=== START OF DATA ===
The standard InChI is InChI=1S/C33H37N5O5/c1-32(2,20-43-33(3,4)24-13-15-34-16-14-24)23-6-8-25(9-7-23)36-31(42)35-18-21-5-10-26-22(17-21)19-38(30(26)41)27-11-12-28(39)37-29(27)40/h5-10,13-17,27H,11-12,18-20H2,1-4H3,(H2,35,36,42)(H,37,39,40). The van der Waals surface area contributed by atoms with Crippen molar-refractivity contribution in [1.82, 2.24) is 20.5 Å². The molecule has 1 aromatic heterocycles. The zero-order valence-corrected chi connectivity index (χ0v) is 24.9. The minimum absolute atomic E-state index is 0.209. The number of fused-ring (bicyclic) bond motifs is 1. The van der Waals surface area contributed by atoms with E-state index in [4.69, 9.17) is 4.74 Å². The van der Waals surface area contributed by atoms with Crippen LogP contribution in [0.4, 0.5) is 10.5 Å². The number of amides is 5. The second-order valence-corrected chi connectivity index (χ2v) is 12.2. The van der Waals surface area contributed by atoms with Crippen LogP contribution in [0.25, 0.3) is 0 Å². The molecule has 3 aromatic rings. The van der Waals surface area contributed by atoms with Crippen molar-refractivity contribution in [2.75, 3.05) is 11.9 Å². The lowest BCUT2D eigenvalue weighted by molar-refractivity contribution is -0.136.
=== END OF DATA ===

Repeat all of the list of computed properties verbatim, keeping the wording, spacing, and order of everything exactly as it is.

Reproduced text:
The standard InChI is InChI=1S/C33H37N5O5/c1-32(2,20-43-33(3,4)24-13-15-34-16-14-24)23-6-8-25(9-7-23)36-31(42)35-18-21-5-10-26-22(17-21)19-38(30(26)41)27-11-12-28(39)37-29(27)40/h5-10,13-17,27H,11-12,18-20H2,1-4H3,(H2,35,36,42)(H,37,39,40). The van der Waals surface area contributed by atoms with Crippen molar-refractivity contribution in [1.82, 2.24) is 20.5 Å². The molecule has 1 aromatic heterocycles. The zero-order valence-corrected chi connectivity index (χ0v) is 24.9. The minimum absolute atomic E-state index is 0.209. The number of fused-ring (bicyclic) bond motifs is 1. The van der Waals surface area contributed by atoms with E-state index in [4.69, 9.17) is 4.74 Å². The van der Waals surface area contributed by atoms with Crippen LogP contribution in [0.4, 0.5) is 10.5 Å². The number of amides is 5. The second-order valence-corrected chi connectivity index (χ2v) is 12.2. The van der Waals surface area contributed by atoms with Crippen LogP contribution in [0.25, 0.3) is 0 Å². The molecule has 3 aromatic rings. The van der Waals surface area contributed by atoms with Crippen molar-refractivity contribution in [2.75, 3.05) is 11.9 Å². The lowest BCUT2D eigenvalue weighted by molar-refractivity contribution is -0.136.